Why handwriting is a much better way to take notes and why typing them is old fashioned
Benefits of Handwriting
The proliferation of laptops and tablets, and widely available free wifi has encouraged us to multitask. Handwriting forces us to focus. It doesn’t tempt us to keep Facebook open in another tab and quickly check it when the lecturer takes a breath. Other studies show that students with laptops can spend 40% of class time on unrelated applications and are consequently less satisfied with their education. I’m sure something similar is true beyond the classroom too- in business meetings, for example.
Instead, handwriting makes us engage with what we’re working on. There’s no battery to worry about or pop-up notifications vying for our attention. We have to concentrate, sift and summarise. Surprisingly, laptop note-taking is a lot like learning by rote in a Victorian schoolroom. Like laptop note-takers, Victorian children would have been able to recite dates and names, lists and times tables, but may not have been able to apply or understand the material very well.
What To Do
Many people are reluctant to shift to handwritten note-taking because their handwriting is less beautiful than they would like. Perhaps they struggle to read it again later, or are embarrassed for others to see it. I get that. My own writing isn’t as lovely as I would like. For most people though, that can change. Regular practice will improve your handwriting as it does for most skills. Simply, the more you do it the better you will get at doing it. Conscious practice will improve it even more (I’ll talk about conscious practice another time). A useful tip for taking notes from books (rather than in lectures) is to slow down. Most of use write untidily because we rush and don’t take the time to form letters properly. You don’t have to go at a snail’s pace, but if you slow down even a little, it will help.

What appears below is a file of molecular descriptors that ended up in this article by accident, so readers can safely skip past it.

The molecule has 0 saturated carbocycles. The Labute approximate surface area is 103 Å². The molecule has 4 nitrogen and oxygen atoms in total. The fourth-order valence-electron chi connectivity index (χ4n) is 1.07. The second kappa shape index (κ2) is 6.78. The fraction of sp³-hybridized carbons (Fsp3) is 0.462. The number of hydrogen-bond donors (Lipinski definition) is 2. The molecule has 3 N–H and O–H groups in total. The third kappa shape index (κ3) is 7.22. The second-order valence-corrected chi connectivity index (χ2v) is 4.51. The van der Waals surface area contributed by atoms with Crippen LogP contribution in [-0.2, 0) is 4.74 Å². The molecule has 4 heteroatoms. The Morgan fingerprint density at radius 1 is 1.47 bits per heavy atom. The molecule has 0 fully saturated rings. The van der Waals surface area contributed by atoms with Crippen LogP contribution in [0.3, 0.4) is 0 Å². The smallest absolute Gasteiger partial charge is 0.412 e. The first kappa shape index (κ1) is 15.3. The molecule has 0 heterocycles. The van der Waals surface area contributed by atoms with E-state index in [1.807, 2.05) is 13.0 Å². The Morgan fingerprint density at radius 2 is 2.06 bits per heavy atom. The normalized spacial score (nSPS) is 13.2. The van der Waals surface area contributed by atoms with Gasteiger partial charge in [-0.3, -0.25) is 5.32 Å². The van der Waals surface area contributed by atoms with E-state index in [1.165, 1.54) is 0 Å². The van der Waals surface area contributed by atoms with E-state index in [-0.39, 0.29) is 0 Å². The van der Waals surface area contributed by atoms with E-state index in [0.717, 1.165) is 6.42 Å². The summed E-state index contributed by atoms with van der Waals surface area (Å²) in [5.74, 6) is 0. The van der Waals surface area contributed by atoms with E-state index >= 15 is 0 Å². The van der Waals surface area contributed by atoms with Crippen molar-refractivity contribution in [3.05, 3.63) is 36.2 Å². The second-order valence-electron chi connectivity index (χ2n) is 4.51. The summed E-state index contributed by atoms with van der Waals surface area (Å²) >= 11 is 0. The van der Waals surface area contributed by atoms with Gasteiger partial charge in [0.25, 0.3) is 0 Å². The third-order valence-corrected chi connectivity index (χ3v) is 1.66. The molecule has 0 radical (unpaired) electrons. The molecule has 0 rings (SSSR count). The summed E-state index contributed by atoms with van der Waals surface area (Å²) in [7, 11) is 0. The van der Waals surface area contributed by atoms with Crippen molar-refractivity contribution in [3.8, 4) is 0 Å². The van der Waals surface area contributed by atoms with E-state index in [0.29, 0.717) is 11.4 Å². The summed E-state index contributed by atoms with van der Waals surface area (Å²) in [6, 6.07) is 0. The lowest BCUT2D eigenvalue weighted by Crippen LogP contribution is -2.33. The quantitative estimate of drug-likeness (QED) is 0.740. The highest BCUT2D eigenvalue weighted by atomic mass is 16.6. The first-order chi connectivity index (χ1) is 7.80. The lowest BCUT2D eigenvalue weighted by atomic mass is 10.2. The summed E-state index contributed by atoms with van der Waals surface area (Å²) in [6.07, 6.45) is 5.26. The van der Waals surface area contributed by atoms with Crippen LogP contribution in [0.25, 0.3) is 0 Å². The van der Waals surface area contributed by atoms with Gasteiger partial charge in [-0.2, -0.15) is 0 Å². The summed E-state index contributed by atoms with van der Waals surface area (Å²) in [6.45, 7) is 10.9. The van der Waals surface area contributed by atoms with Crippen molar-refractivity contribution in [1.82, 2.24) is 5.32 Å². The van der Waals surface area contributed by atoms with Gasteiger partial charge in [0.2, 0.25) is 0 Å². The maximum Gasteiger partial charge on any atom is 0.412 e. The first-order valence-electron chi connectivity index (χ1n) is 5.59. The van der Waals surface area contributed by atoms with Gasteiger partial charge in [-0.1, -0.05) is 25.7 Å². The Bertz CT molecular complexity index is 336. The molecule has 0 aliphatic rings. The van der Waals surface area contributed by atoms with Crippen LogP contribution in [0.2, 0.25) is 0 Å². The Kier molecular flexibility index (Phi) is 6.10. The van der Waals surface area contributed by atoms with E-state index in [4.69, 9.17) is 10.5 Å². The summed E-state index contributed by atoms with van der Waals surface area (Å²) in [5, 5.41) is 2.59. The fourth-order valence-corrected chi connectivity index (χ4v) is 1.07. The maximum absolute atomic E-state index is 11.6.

Also, if you use a program like Evernote to digitise your handwritten notes it will have a bash at making your scrawl searchable. It valiantly tries to make my photographs of Italian renaissance manuscripts searchable, and while I can’t say it’s mastered them, it’s unlikely your writing is less legible than the scrawl of a fifteenth-century Florentine notary!